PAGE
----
Knees Over Toes Program PDF

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Knees Over Toes Program PDF Details
Knees Over Toes Program
PDF Name Knees Over Toes Program PDF
No. of Pages 16
PDF Size 2.60 MB
Language English
CategoryHealth & Fitness
Source pdffile.co.in
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Knees Over Toes Program

Dear readers, here we are providing the Knees Over Toes Program PDF to all of you. Knees Over Toes Program is a very important health and fitness program. The motive of this program is to heal the toes and knees related problems that can not be healed with the medication.

There are a huge number of people who are not able to come over from these kinds of problems that cause a critical situation in one’s day-to-day life. If you are one of those who are facing this problem you should also try the Knees Over Toes Program which may prove beneficial for you.

Knees Over Toes Program PDF

  • Backward Sled Pulls

Almost every single workout that I try to put together when focusing on knee strength and knee health is going to start right off with a five-minute period where we pull a sled backward.

Now, we do own an apparatus, a little belt harness that can be put around the waist to just sit back and pull, but we like to use handles to start. I like the handles because it forces me to have my shoulder blades retracted and in a better position. I start right off with the backward sled pull for five straight minutes.

As I think about knees going over the toes, the knees will go over the toes when the footsteps back. My quads get lit up doing this movement. I also have the tendency to go full-on Angus steak meathead, putting too much weight on the sled. I thought about decreasing the weight but didn’t bother doing it.

  • Banded Hip Flexion

The backward sled pulls got my quads blown to bits, my oxygen flowing, and my blood rolling. One thing Ben will use is the monkey feet.

I have one monkey foot, but I don’t like how it feels when I do knee flexion. I do like how it feels doing the tibialis raise and hip flexion.

Instead of the monkey feet, I will use a PowerLastic band. For instance, as I perform the banded hip flexion, I anchor the PowerLastic to the sled and put my foot through the handle.

Standing balanced and firm on the non-banded leg, I proceed to raise my knee and perform the banded hip flexion movement for two to three sets of ten to fifteen reps to each side.

One thing I like about banded hip flexion is that I really start to feel it in my guts. I pair this movement with the next two movements, taking no breaks in between the movements.

  • Banded Knee Flexion

As I said, I want to continue from the previous movement right into this exercise. For this exercise, I will turn around (in the last exercise I had my back to the anchor point) and face the anchor point.

I lean forward just a hair and perform two to three sets of ten to fifteen reps with each leg. I found the movement not overly challenging.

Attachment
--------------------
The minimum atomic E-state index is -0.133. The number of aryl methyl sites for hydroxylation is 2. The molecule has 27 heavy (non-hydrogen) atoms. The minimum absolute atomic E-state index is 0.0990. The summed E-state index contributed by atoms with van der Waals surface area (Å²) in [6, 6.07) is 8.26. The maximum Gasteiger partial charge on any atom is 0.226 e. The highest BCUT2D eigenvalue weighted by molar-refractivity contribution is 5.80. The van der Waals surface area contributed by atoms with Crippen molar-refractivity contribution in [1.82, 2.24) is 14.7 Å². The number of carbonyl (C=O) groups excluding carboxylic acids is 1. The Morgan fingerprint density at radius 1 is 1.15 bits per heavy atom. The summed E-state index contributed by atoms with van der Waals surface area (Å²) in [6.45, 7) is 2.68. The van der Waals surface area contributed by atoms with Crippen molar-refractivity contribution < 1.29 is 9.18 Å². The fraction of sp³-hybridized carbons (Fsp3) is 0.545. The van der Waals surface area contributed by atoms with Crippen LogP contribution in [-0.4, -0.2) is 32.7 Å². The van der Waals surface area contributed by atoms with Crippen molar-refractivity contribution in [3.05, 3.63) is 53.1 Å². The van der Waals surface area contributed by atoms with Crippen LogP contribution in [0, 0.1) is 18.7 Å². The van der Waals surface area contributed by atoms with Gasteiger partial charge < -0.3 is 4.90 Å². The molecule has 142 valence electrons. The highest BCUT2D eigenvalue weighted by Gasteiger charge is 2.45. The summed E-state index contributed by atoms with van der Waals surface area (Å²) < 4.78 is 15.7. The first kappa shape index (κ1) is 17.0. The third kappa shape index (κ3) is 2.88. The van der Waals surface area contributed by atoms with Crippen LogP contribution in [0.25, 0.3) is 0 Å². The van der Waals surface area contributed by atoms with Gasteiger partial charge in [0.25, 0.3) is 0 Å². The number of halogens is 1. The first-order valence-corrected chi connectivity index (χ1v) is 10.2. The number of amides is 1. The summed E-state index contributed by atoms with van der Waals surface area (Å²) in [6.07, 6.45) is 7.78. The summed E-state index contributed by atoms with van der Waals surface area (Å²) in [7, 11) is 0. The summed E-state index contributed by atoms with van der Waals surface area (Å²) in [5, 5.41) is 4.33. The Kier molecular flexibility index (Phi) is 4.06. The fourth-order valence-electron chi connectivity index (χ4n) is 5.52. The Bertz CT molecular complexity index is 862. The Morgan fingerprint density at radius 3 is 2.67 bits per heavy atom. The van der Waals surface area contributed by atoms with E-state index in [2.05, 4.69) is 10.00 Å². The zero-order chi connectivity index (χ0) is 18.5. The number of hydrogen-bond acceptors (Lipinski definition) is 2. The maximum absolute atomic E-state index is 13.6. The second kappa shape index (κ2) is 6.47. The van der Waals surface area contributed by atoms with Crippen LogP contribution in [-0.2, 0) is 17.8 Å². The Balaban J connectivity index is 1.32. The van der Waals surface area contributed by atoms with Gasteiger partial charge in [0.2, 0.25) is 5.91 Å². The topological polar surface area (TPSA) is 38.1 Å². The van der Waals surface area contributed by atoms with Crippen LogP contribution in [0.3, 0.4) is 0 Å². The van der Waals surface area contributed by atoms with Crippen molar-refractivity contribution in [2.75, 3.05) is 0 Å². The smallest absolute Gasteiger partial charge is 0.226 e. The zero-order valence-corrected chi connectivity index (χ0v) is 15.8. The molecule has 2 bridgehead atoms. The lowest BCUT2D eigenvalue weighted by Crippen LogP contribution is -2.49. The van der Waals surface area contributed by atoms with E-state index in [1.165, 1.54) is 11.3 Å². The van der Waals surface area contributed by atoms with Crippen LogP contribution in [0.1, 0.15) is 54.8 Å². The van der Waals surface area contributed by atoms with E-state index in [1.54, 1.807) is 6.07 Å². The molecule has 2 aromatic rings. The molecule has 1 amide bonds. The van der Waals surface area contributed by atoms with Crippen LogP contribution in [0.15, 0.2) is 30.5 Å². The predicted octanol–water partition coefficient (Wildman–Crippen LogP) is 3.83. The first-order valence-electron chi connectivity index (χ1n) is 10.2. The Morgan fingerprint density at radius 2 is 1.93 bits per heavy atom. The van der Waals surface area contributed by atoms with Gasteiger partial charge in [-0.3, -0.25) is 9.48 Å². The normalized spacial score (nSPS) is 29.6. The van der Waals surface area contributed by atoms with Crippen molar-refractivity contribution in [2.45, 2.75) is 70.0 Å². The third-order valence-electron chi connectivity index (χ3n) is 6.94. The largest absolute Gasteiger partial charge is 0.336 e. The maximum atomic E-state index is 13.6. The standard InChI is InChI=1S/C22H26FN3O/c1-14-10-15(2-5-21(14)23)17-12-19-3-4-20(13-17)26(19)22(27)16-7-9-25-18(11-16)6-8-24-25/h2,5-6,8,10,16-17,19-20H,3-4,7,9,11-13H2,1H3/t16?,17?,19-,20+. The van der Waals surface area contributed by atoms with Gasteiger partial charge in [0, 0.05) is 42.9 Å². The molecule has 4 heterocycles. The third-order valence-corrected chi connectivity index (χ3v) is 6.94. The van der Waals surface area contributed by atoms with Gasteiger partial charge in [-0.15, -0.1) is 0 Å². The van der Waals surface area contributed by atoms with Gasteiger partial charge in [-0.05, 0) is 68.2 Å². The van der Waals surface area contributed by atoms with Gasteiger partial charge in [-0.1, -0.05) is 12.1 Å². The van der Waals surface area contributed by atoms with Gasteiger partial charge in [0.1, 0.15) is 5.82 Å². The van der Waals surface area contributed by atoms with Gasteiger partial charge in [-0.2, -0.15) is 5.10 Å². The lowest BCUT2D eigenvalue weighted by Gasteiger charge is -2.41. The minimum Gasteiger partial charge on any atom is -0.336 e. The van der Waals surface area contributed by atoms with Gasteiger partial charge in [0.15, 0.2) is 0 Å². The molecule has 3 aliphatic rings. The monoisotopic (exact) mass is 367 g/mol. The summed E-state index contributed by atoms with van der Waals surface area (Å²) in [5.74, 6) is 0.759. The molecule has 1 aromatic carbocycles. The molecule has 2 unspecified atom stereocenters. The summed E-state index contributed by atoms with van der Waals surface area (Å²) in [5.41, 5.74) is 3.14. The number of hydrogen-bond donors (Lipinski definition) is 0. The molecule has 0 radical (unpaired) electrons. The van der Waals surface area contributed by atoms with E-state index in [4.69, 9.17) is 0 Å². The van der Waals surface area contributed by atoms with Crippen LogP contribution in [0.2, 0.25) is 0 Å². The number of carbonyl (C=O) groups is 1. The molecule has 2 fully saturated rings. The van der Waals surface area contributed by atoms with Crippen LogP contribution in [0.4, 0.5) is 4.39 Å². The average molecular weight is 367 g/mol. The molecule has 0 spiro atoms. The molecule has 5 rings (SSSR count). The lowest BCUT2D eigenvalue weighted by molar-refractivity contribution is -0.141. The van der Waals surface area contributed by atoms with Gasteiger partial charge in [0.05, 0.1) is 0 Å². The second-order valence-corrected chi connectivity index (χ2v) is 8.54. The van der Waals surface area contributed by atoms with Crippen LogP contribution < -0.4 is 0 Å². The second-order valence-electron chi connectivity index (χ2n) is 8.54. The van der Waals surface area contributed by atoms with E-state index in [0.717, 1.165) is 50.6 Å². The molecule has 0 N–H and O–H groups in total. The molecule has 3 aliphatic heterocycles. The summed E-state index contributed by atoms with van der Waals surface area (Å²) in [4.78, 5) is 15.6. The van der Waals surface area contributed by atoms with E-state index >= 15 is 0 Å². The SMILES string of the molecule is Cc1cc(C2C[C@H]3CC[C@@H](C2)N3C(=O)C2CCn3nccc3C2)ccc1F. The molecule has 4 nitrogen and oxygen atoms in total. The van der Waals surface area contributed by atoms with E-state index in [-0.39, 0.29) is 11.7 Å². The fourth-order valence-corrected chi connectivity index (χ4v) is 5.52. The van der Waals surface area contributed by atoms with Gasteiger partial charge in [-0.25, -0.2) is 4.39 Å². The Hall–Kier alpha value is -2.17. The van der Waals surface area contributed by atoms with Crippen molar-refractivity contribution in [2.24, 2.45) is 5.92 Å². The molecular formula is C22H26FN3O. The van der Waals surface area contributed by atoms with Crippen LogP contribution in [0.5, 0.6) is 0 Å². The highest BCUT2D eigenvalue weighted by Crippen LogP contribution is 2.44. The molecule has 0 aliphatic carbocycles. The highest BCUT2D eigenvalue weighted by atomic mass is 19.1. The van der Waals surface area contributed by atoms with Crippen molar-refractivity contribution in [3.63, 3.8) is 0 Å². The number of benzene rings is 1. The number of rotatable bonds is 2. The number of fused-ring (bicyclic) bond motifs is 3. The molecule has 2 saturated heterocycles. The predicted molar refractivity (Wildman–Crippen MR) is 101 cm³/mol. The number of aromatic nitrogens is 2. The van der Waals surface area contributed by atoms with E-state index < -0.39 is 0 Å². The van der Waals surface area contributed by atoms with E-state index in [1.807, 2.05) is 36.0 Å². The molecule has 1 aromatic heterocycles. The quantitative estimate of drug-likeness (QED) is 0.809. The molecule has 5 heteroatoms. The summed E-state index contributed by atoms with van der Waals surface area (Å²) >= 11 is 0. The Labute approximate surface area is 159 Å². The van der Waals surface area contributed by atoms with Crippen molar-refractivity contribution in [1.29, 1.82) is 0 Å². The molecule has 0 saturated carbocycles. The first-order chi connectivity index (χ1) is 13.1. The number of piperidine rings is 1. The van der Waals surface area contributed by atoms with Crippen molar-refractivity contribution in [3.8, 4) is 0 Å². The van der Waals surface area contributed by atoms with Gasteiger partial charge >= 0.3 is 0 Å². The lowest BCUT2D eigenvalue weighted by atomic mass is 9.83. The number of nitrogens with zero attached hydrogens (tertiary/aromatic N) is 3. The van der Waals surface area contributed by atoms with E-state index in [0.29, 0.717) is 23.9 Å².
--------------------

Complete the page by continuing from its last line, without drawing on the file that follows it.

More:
However, after going through the three movements three times with no rest, it becomes pretty brutal. I especially like how everything is trained unilaterally.

  • Tibialis Raise

I have done the tibialis raise the way Ben has shown it where you can stand on a box, lower the foot, dorsiflex, lower, dorsiflex, and rinse and repeat. But we also like using the PowerLastic band. Again this movement is performed back to back with the previous two movements.

Sitting down facing the anchor point, wrap the PowerLastic handle around the foot and go ahead and dorsiflex the foot. Do this for two to three sets of ten to fifteen reps with each leg. When I use the PowerLastic, I get an absolutely stupid pump after just five reps.

I know it looks and seems absurd, but squeezing at the top after lengthening the foot destroys me. All three of these movements performed for three sets of fifteen reps end up taking ten to fifteen minutes. Without breaking it adds up. Doing both sides adds up as well.

Thankfully, while using the right leg the left leg can rest, and vice versa. Another thing that is awesome is the gut, hammies, hips, and the whole entire calf blowing up doing these movements. On a major plus, I actively feel my body feeling better as well as my ankle stability improving.

  • Slant Board Front Squat

At this point, my anterior muscular sequence and posterior chain are lit up. And now I go into slant board front squats. Literally, I just roll through sets of 25 reps, 20 reps, 15 reps, and 10 reps, just rolling through, and then performing two sets of 5 reps at the end with a longer break.

It is a long period where I blow up my quads even more and get more of the upright trunk. So I spoke with Kevin Simons to arrive at this theory and this style of work. Kevin also has spoken with Ben. Kevin is also one of the best strength coaches in the USA.

One thing Kevin brought up is that some people really struggle with the slant board and knee pain. Meaning people might need to start slowly, not using any weight. They will probably be best served just performing a crossed-armed bodyweight squat on the slant boards.

Now if you are like me and never have had knee pain, first count yourself fortunate, and second, go to work. One thing I will say is that when I am doing higher rep front squats I like doing the cross-armed position with the barbell because I can hold and be more stable in the upper back.

Another thing I want to put out there, especially for people with knee issues, is that doing the front squat on the slant boards with a six-second eccentric with minimal weight will go a long way in improving knee health and blowing up that quad strength. I also like doing heavier sets with a slower eccentric slant board front squat to really get that big and bad quad pump.

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